Constructor of Legal Apps and Lover of the Digital Age
In June 1977, to coincide with Queen Elizabeth II’s Silver Jubilee, The Sex Pistols released “God Save the Queen”, their second of only two singles. It was a raucous, rebellious condemnation of the rigid, class-based politics of what was at the time a seemingly immovable British culture, confined by tradition and an overblown sense of propriety. Whether intended or not, it was taken on as the anthem of the disillusioned; Johnny Rotten became their poster boy.
To call the release of “God Save the Queen” a disruptive event does not do it adequate service. The Pistols faced (actual) assaults and insults from disgusted and indignant passers-by on the street. The song was banned by the BBC. The Pistols were dropped by two record labels for being simply “too much trouble”. The machinery of government, culture and business conspired against them at every turn. Charts wouldn’t even mention the name of the song or the band by name.
And yet, the single sold by the boatload.
(Despite outselling Rod Stewart by a yard, conspicuously, the single charted at #2)
This wasn’t an accident. The song was representative of the long-bubbling frustrations of a subculture ignored and actively repressed by the hegemonic powers of the day. Love it or hate it, this song, and the punk movement as a whole, changed the game. Undeniably, rock n’ roll would never be the same again. British culture, in a many ways, would never be the same again. The cat was out of the bag, and those who gripped tightly to the “old ways” found themselves becoming increasingly irrelevant in the new environment.
The digital age is the disruption. The legal system is the confining culture, primed for its own revolution.
It is no secret that the legal profession is careful, quiet, and risk-averse. It is no secret that the legal profession in Canada is bound up in the rigid, proper culture – the pomp and circumstance – inherited from the 19th century upper-middle-class British tradition. It is no secret that the gatekeepers of the legal profession resist technological innovation because those gatekeepers themselves profit immensely from their own inefficiencies under the billable hours paradigm. They do not wish for the legal profession to change because it is to their personal benefit that it does not.
Other industries — banking, transportation, healthcare, and myriad others — have all undergone their own quiet revolutions in the face of the changes brought on by the digital age. They have embraced the tremendous decision-making power and efficiency that the information revolution has brought along with it. The legal industry, however, resists it. Why?
“If it ain’t broke…”
Legal technology bloggers frequently bring up the notion that the legal profession is averse to technological innovation because of the structure of the profession and the law business itself.
Law firms themselves are not “open” to external investment in the way that businesses in other industries are. In law firms, because lawyers do the legal work, and profits are not shared with non-lawyers, this closes them to investment (and alternative ideas) from the outside. The firm model, in itself, is a “bubble”. There are many who seek to keep this bubble from popping for any number of reasons: investment in tech costs money; the “billable hours” paradigm makes (and keeps) them wealthy; the “exclusivity” of legal help keeps it expensive and elusive; it’s the way things have always been done; lawyering is too “personal” of a business; etc., etc.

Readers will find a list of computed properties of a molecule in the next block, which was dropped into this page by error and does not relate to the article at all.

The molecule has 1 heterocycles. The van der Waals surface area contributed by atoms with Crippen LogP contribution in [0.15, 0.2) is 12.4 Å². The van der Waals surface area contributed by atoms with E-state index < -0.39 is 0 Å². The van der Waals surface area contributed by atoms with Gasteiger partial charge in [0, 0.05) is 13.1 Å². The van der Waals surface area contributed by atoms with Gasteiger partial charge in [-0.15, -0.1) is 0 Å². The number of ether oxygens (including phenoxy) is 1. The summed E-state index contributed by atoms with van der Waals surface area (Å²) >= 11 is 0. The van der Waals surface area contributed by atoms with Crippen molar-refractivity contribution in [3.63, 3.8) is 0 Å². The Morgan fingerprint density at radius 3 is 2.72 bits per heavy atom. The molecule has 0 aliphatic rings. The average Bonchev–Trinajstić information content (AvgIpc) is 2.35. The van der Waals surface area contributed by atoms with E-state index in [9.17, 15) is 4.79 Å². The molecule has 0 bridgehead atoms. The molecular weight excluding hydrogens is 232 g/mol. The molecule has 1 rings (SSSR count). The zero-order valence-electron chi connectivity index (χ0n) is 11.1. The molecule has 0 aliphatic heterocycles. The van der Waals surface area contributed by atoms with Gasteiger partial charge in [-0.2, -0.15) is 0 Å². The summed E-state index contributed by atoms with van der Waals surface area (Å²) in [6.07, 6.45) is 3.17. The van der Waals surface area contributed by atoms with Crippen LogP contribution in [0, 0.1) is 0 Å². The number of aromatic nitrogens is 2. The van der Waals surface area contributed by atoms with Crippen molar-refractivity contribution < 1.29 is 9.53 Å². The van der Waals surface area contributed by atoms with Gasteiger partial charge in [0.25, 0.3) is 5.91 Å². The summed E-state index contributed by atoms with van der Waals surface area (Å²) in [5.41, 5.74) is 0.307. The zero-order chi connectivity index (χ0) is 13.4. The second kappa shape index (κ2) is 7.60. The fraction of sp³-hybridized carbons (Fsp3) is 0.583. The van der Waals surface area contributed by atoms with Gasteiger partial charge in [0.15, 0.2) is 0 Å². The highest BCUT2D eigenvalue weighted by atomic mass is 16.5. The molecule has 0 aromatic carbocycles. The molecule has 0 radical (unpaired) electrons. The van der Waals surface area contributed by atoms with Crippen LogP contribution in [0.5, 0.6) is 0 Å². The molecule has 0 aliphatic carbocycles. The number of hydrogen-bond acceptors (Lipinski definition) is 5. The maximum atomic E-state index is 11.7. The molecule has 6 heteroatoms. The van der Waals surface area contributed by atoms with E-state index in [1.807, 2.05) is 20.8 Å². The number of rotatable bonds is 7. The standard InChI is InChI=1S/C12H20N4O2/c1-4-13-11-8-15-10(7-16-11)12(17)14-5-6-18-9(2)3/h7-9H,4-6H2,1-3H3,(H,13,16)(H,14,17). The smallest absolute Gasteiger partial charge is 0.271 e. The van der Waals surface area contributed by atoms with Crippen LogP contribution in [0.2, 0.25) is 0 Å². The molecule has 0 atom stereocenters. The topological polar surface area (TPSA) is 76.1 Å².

This is the death grip of the “old ways”. Decentralization has already begun, and new tools emerge on a daily basis that are re-forming the legal landscape. The grip is loosening. Independent, creative, and agile lawyers will do well. More people will be able to access justice than ever before. Big firms will continue to exist, surely, but their relevance will undoubtedly diminish. Good riddance.
Those with the mind to serving clients as efficiently and cost-effectively as possible will reach more people. As clients are becoming more tech-savvy, their expectations are changing. Consumers want agility; they want speed; they want the experience of seeking legal help to be as painless and affordable as possible.
That “BIG” disruptive event…
Disruption by way of innovation happens everywhere you look: in culture, in business, in human relations… everywhere. It is inevitable. As it relates to the legal profession, this is a good thing – it opens the doors to innovators, rewards incumbents who look ahead, and ruthlessly punishes those who don’t (the scythe is swift and without remorse).
It’s difficult to say if the legal profession will face the kind of “shockwave” the music industry did with the introduction of iTunes (RIP HMV), or rock n’ roll did with the introduction of punk rock into the public consciousness. Rest assured, however, that the technological revolution in the legal profession has begun with companies like RocketLawyer, or via online tribunals, such as the Civil Resolutions Tribunal in British Columbia, or by way of cloud-based practice management like Clio. No one innovation, on its own, has blown up the legal profession, but, in aggregate, they are democratizing access to the law and enabling practitioners to do and be more of what their clients need. Power is being wrested away from the gatekeepers. This must — and will — continue. The machinery is large, their pockets are deep, their influence is wide-reaching, and the culture is rigid.
And yet, the wave will swallow them all.
But for now… God Save the Legal System. We mean it, man…